(3) The wading birds of the Florida Everglades were also all but wiped out by the 19th century fashion of using the feathers from exotic birds to adorn, this time, women's hats.  Again, women who had happily lived without having feathers adorning their hats before this fad, have come to live without them again since the birds from which the feathers were extracted were all but wiped out...

(4) Thanks to such "environmental extremists" like John Muir, John James Audubon and perhaps most importantly U.S. President Theodore (Teddy) Roosevelt, much of the remaining forests and wildlife regions of the United States were saved from imminent destruction by swift/decisive government fiat (often involving  summary Federal takeover) that would stun most Americans of a more right-wing persuasion today.  Yet, that the pristine stone face of Yosemite's El Capitan is not obscured today by waterslides, pawn shops, wax museums and wedding chapels like those cluttering the Wisconsin Dells, Lake George, NY, and the Niagara Falls or that there are any wading birds at all remaining in Florida and the other bayou regions of the South Eastern United States is the direct result of these men's convictions to preserve the remaining natural beauty of our nation for future generations.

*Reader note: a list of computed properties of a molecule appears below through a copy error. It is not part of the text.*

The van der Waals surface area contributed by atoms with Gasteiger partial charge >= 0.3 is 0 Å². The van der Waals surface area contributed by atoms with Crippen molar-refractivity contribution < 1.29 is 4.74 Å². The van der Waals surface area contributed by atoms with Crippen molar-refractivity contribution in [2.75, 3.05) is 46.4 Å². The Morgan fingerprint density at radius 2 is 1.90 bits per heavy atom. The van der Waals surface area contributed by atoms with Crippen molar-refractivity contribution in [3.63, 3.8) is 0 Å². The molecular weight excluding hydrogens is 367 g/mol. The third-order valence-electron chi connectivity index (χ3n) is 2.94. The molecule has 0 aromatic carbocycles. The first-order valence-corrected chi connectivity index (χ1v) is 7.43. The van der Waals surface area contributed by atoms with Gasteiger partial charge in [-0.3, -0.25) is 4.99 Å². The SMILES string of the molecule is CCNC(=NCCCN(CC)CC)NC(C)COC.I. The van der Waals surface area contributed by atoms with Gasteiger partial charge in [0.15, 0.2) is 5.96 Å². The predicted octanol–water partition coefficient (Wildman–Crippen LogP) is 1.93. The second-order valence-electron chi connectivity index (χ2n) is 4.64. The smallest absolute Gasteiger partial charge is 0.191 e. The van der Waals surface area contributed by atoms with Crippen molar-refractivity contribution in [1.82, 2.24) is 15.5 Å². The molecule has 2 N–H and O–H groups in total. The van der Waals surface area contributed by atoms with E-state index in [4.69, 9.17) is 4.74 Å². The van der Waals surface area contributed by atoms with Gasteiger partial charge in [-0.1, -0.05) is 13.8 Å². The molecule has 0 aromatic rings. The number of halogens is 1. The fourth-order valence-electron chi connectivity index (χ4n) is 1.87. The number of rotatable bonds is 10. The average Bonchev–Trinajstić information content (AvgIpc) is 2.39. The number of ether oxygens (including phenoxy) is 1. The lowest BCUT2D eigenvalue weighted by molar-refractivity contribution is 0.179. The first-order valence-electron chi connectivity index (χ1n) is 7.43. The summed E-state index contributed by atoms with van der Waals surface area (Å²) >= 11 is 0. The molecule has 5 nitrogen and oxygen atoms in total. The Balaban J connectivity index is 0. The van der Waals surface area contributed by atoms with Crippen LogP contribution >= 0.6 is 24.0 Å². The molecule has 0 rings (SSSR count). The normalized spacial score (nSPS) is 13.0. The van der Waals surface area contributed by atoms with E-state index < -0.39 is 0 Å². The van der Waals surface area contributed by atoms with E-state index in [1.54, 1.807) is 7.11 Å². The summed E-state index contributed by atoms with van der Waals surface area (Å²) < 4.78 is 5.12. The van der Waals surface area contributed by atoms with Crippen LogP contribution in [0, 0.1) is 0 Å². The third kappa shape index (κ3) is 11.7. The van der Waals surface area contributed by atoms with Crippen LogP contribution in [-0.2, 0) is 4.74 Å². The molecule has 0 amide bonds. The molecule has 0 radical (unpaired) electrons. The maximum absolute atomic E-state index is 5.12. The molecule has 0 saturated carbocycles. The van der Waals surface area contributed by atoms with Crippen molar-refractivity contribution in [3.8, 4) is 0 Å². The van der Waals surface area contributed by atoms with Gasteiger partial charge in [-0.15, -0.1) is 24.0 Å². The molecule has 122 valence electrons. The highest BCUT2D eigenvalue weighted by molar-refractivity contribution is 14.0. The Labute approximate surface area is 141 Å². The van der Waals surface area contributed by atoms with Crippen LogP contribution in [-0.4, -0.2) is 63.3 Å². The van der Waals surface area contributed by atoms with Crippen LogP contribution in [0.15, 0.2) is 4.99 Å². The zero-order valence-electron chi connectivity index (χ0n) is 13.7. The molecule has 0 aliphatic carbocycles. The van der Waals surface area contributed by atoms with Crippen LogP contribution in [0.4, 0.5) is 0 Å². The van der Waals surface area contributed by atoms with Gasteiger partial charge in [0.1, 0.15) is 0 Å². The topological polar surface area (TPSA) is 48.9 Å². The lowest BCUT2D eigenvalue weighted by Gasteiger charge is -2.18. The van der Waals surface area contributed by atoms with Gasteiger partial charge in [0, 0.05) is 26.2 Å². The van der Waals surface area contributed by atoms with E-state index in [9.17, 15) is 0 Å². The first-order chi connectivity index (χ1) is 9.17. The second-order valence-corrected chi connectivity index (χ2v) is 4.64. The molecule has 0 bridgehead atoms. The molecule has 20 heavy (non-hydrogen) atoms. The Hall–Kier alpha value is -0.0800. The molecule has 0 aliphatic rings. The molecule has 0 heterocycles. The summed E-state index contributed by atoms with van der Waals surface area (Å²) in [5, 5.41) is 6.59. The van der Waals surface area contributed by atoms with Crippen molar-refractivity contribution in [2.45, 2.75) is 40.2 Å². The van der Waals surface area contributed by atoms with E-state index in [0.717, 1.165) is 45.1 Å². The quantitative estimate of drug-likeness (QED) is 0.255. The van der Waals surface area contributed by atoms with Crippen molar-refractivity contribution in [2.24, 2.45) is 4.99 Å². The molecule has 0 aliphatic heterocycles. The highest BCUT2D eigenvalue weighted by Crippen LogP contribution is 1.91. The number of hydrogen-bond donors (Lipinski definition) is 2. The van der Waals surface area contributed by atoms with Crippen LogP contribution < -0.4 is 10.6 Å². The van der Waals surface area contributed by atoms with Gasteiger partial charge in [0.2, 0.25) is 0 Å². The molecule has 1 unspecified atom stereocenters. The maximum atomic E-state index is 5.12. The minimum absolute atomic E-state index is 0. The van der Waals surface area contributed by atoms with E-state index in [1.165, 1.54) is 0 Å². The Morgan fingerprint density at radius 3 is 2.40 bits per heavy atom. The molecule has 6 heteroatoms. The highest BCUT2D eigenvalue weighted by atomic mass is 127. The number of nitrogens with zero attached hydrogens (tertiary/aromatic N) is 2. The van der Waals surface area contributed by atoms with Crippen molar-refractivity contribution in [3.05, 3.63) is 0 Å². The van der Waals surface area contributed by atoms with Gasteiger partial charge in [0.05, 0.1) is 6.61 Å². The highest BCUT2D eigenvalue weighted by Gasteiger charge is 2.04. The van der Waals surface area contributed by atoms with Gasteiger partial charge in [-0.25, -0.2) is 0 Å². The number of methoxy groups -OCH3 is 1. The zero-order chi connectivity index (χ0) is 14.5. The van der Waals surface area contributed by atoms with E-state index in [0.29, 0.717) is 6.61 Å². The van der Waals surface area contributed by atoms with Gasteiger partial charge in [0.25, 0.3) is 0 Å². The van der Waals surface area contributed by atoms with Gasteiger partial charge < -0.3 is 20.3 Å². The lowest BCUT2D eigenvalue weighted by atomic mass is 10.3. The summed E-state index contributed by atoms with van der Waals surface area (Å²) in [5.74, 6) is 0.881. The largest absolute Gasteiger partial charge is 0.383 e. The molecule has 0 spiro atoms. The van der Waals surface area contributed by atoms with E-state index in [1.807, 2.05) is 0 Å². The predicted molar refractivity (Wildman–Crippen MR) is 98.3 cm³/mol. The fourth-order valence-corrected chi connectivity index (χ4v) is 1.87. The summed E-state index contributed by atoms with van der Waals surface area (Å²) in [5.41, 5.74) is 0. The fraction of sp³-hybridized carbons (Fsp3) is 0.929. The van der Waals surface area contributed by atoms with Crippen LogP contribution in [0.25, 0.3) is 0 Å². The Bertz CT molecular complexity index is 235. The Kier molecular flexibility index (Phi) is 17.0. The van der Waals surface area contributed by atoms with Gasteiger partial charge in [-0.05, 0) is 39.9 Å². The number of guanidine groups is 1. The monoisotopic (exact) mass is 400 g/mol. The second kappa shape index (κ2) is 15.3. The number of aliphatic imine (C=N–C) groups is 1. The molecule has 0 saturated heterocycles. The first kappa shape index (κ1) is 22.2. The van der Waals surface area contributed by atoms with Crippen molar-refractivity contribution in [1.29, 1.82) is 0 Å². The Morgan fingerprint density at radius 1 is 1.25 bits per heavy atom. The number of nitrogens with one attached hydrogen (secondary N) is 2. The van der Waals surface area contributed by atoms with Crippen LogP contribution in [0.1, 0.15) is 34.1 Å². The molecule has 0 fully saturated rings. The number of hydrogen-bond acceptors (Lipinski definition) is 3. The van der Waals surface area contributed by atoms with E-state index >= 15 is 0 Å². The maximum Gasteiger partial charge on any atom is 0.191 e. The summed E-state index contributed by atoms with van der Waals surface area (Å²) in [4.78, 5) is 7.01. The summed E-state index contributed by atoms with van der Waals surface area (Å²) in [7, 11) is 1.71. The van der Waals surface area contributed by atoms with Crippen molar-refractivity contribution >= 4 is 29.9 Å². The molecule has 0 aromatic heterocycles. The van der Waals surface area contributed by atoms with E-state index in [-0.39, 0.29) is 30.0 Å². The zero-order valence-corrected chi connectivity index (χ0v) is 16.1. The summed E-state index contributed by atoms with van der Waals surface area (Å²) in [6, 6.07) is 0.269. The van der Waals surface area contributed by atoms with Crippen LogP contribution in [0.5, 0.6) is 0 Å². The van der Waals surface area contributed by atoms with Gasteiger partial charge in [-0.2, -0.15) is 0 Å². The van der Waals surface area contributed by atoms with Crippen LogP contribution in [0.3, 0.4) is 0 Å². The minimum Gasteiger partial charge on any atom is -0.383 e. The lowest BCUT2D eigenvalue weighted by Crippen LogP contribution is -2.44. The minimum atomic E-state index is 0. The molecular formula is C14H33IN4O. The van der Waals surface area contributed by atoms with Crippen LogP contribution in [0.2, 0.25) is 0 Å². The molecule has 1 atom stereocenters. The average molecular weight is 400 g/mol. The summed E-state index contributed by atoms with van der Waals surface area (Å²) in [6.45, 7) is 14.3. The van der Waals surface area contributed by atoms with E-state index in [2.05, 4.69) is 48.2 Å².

(5) In the 1990s over-fishing by fishing fleets of various nations resulted in a crisis and even collapse of cod fisheries across the North Atlantic.  Demand had increased, the size and number of fishing vessels had increased but there were only so many fish to catch.  The collapse of a number of the fisheries in the North Atlantic has had a devastating impact on the fishing industry across the region even as, past consumers of those fish have moved-on to eat other things and other fish from other places ...